Monday, January 4, 2021

notes of the days

1. One on my reading list has provided, not just cities visited in 2020, but cities not visited, i.e. those for which trips were cancelled. That hadn't occurred to me to do, even though for a while I was posting a monthly list of concerts not attended on the same basis. I think it hadn't occurred to me because I don't always know exactly where I would be staying. But I can say that known trips for the year that didn't take place would have taken me to:

Upland, IN
Albuquerque, NM
Montgomery County, MD
Ashland, OR, and Seattle, WA (by car)

2. I didn't participate in the "round-the-world" sf-fannish New Year's Eve party, but I did log in for the (British) Tolkien Society's Tolkien's Birthday toast (he's 129) on Sunday. I had a glass of the Chaucer's Mead that B. had bought for the holidays, appropriate both because this was a mead-ing and because Chaucer was an author that Tolkien actually liked, a rare find indeed. We had the traditional toasts, to the Queen (told you they were British), to Absent Friends, and to The Professor; TS chair Shaun Gunner read aloud the scene of Bilbo's Birthday speech (ending with Bilbo's last words, "I am going. I am leaving NOW. GOOD-BYE!" and not recounting what happens next), and then we split up into randomly-assigned breakout rooms to chat with our fellow members. Mine included two people I already knew, plus several cats in different households. I regretted that my cats were usually asleep at this hour, but the others told me that no, when I was out of the room for a bit a cat made an appearance on my video feed. "Was it the dilute orange one?" I asked. Yes, they confirmed. "I thought so. His name is Tybalt," I said.

3. Those awkward night hours when I can't go back to sleep but am too tired to work are a good time for watching movies, though they leave me easily impatient. Going over what's new on Amazon this month that I hadn't seen had me turning off both Face/Off and Donnie Brasco after a few minutes each because even the good guys were totally repulsive characters, and why is a guy called "Lefty" when he's conspicuously right-handed? On the other hand, Escape from Alcatraz, even though I knew already it would be more a prison-life movie than an exciting-escape movie, was so excellently directed and paced that I found it totally engrossing. Even better watching than Clint Eastwood being strong and silent as the chief escapee, was the sadistic prison warden who was played by - of all people - Patrick McGoohan. Uttering the same kind of authoritarian blither that so enraged his character in The Prisoner when it came from various Number Twos, he was cold and smug, McGoohan's acting specialty. Consequently the sound of thunder, exactly like that which begins The Prisoner's opening credits, and a shot of a helicopter landing on a beach, struck me as Prisoner references likewise. And it's a movie about prisoners, right? Right.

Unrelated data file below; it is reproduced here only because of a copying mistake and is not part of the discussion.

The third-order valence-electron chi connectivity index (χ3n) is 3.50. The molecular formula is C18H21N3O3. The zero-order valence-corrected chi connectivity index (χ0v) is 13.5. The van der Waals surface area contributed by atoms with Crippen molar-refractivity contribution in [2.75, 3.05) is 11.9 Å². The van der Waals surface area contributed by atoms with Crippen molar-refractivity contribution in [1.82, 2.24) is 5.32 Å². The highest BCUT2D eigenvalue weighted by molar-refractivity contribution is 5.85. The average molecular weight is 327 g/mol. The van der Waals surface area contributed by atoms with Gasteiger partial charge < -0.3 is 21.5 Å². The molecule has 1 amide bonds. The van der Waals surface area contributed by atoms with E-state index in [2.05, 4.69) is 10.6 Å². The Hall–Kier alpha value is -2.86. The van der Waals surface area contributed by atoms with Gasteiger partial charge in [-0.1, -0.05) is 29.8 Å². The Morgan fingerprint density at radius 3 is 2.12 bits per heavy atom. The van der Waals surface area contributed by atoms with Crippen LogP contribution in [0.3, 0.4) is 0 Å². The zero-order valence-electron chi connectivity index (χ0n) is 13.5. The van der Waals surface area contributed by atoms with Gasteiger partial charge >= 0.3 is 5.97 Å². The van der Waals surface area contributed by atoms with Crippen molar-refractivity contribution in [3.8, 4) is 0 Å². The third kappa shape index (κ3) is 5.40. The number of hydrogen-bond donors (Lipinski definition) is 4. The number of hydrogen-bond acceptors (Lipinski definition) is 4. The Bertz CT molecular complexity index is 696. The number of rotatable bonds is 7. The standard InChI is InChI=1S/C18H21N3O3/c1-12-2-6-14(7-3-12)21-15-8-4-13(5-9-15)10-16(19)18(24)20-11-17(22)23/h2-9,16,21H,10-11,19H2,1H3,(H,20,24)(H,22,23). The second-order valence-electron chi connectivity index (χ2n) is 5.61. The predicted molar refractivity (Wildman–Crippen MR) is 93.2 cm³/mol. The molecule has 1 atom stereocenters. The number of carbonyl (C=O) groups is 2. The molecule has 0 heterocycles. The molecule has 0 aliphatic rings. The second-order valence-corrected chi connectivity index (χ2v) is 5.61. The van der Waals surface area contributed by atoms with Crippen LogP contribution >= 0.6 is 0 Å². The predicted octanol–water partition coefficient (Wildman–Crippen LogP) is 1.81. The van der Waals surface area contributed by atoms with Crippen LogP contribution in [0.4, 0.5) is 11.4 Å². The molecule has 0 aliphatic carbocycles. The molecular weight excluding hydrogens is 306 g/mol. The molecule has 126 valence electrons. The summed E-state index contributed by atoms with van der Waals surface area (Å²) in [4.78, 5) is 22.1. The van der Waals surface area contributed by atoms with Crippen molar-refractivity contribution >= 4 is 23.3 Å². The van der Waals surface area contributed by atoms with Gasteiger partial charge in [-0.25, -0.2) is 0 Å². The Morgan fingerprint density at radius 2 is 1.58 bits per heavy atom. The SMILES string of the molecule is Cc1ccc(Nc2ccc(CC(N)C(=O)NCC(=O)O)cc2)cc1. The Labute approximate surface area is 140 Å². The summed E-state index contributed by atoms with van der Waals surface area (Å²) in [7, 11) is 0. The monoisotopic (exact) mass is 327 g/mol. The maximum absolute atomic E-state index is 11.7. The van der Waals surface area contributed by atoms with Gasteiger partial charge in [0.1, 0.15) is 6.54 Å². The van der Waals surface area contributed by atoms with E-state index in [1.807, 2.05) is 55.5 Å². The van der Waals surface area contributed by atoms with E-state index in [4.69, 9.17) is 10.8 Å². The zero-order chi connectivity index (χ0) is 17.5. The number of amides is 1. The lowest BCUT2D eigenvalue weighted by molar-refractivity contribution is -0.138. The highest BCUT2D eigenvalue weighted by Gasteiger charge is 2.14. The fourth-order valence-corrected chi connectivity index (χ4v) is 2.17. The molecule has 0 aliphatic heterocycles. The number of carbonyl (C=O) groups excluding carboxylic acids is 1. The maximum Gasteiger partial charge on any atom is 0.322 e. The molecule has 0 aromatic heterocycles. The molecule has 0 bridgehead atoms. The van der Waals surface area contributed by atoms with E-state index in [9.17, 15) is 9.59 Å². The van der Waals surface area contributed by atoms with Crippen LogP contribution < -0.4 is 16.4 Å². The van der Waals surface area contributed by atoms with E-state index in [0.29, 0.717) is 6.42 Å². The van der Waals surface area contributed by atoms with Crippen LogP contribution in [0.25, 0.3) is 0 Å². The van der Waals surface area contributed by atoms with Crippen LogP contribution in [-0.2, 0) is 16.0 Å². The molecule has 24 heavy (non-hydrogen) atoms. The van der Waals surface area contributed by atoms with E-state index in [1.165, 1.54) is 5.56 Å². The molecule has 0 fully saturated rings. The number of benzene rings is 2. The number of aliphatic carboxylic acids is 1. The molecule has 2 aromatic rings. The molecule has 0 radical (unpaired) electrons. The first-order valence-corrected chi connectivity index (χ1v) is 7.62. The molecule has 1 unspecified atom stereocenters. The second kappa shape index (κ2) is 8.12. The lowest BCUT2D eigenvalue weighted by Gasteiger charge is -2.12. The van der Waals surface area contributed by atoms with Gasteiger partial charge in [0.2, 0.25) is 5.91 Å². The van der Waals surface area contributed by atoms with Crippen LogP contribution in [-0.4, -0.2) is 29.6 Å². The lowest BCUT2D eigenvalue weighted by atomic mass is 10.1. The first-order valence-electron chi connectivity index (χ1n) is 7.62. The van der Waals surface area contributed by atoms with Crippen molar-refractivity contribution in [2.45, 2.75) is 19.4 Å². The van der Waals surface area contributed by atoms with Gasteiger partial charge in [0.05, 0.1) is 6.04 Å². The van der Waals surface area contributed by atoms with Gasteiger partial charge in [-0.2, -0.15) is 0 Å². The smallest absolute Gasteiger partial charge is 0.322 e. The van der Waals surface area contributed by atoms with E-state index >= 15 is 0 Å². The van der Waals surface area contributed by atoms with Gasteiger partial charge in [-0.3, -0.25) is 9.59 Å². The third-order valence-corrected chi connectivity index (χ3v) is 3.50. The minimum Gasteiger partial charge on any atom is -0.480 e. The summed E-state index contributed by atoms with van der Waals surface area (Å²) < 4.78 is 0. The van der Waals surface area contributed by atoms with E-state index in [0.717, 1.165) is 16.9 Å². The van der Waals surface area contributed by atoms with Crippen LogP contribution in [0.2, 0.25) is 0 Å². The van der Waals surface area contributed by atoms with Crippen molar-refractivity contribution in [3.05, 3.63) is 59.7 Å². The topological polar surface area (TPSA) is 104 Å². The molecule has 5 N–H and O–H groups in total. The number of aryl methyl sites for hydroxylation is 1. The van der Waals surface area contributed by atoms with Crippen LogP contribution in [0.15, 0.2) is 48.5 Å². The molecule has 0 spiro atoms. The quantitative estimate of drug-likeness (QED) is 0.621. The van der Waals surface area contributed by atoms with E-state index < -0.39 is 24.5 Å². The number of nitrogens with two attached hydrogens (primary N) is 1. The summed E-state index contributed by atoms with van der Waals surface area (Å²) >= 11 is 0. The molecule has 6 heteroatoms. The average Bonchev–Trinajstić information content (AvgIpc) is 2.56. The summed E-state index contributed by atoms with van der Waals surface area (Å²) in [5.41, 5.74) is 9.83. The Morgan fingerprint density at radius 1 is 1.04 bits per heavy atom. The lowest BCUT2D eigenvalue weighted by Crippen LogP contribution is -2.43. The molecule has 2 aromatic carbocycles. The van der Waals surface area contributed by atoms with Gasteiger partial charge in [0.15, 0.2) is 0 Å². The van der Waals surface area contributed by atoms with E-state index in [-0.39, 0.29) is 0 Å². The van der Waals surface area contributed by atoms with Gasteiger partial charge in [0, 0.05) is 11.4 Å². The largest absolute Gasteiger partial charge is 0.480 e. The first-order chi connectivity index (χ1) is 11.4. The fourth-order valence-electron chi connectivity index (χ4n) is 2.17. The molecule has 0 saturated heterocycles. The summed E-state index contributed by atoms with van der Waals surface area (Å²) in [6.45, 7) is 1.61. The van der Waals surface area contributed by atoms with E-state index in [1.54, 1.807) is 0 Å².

4. There's been an enormous amount of coverage of the tape of DT's phone call to the Georgia election officials (the state Secretary of State and his lawyer). Setting new records for horrifying, even from this source, it is best characterized by Dan Rather's tweet, "It's like telling the Nixon tapes to 'hold my beer.'" Numerous articles on the legal implications, of which the best I've read is this one, point out that DT's only possible defense against prosecution for attempted election fraud is that he really believes the guff he's spewing out. (Fraud has to be conscious.) Which he must believe, otherwise there's be no force in his threatening Raffensperger and Germany with their own prosecutions for fraud for having suppressed the alternative universe in which DT won. But there's a huge flaw in his taking this approach, and it was Jonathan Chait who best pointed it out: he "does not sound like a man who believes he has uncovered a serious crime. He sounds, instead, like a man who is engaged in a negotiation, offering his counterpart a cover story he can use to deliver the goods. ... He doesn’t care what process or rationale Raffensperger employs to arrive at that bottom line, any more than he cared what section of the Ukrainian criminal code Zelensky would charge Biden with supposedly violating." So as we already knew, at heart he's a mobster. He should be a character in Donnie Brasco. Then I could turn him off after 15 minutes and not have to think about it further.

No comments:

Post a Comment